Saturday Feb 16: We pre-ordered a copy of Jim Pipkin‘s new CD and it arrived in the mail yesterday. I’m sitting here listening to it again, an experience which goes far toward compensating for the fact I’ve either had a flu relapse or caught a new strain of it. Some of the new songs we’ve heard Jim perform solo, but he’s never recorded them before. Three of the others have been on his earlier albums, but their new incarnations (as well as the other songs) greatly benefit from the accompaniments by Joe Bethancourt, Nick Gasmeña, Eric Gilboe, William Gobus (Billy Kneebone), Jeremy Graham, Laney Greynolds, Mike Hatta, Deb Hilton, Austin Mack, Billy Parker, Jesse Pruitt, John Rickard, Lee Robert (LeeLee), Andy Varner, and Duane Woods. We’ve heard about half these people perform live, but nearly always separately, and hearing them play together on this album is sublime.
I’ll probably have more to say about this album later, but for now I think I’ll go crawl back into bed.
Today: Mostly over the bug this morning, and I’m glad to see that “Rollin’ the Dice” made it to #1 on the AirPlay Direct playchart yesterday. You can go to this link to listen to samples and/or download tracks. I think they’re all great, but I’ve settled on a favorite: “Forever With You.” Jim’s resonant voice and eloquent lyrics are wonderfully complemented by traditional instruments that seem to reach eternally back through the ages, as well as forward. Jim has recorded this song before (on his “Spirits” album), but I think I understand now why he wanted to do it again.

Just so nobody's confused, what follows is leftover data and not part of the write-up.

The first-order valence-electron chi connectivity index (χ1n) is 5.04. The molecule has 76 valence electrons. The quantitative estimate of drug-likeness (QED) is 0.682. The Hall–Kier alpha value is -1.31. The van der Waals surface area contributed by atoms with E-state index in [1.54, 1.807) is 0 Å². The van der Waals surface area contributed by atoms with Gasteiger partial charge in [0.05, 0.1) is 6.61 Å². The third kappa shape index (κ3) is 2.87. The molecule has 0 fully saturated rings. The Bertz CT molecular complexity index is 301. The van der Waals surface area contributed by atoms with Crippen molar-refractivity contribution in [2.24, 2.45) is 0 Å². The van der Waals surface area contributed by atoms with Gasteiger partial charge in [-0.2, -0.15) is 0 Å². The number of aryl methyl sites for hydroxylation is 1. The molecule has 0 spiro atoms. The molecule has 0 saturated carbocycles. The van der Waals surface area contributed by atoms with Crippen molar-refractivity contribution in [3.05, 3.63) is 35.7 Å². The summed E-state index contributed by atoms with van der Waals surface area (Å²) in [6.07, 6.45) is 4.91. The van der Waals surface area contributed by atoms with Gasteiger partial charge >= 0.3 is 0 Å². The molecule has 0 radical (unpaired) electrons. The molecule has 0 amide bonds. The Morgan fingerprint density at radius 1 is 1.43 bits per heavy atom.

Later Today: I should’ve known better than to say I’ve settled on a favorite song from the new album. Listening at the moment to “Silver in the Leaves,” featuring backup harmonies by Laney Greynolds of JC & Laney, and now it’s my favorite. “Feels Like Home” (co-written with Kevin Sharp) is also very good, and “Green Tornado Sky” (with Jeremy Graham of Sour Diesel Trainwreck). And how could I have forgotten “Brushy Bill,” camped out in the desert, staring up at the lights of a passing mail plane early in the 20 century, decades after his supposed demise as Billy the Kid? I guess I’m just fickle, and should probably give up the idea of finding a favorite song on this album!